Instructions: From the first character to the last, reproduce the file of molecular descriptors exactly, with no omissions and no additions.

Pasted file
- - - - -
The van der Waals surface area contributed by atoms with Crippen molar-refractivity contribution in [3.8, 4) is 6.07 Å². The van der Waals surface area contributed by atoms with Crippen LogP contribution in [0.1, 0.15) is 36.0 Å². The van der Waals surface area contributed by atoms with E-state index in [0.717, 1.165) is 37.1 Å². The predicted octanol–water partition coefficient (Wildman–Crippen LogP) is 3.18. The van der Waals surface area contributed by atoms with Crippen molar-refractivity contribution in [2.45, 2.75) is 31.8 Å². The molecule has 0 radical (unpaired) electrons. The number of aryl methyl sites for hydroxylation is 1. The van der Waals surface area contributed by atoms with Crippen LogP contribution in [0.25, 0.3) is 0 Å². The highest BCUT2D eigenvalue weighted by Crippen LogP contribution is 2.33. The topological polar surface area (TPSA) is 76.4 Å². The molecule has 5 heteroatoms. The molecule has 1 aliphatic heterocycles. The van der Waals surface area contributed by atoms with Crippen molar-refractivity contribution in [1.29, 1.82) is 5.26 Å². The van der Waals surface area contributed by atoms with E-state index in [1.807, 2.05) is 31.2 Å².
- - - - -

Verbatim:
The van der Waals surface area contributed by atoms with Crippen molar-refractivity contribution in [3.8, 4) is 6.07 Å². The van der Waals surface area contributed by atoms with Crippen LogP contribution in [0.1, 0.15) is 36.0 Å². The van der Waals surface area contributed by atoms with E-state index in [0.717, 1.165) is 37.1 Å². The predicted octanol–water partition coefficient (Wildman–Crippen LogP) is 3.18. The van der Waals surface area contributed by atoms with Crippen molar-refractivity contribution in [2.45, 2.75) is 31.8 Å². The molecule has 0 radical (unpaired) electrons. The number of aryl methyl sites for hydroxylation is 1. The van der Waals surface area contributed by atoms with Crippen LogP contribution in [0.25, 0.3) is 0 Å². The highest BCUT2D eigenvalue weighted by Crippen LogP contribution is 2.33. The topological polar surface area (TPSA) is 76.4 Å². The molecule has 5 heteroatoms. The molecule has 1 aliphatic heterocycles. The van der Waals surface area contributed by atoms with Crippen molar-refractivity contribution in [1.29, 1.82) is 5.26 Å². The van der Waals surface area contributed by atoms with E-state index in [1.807, 2.05) is 31.2 Å².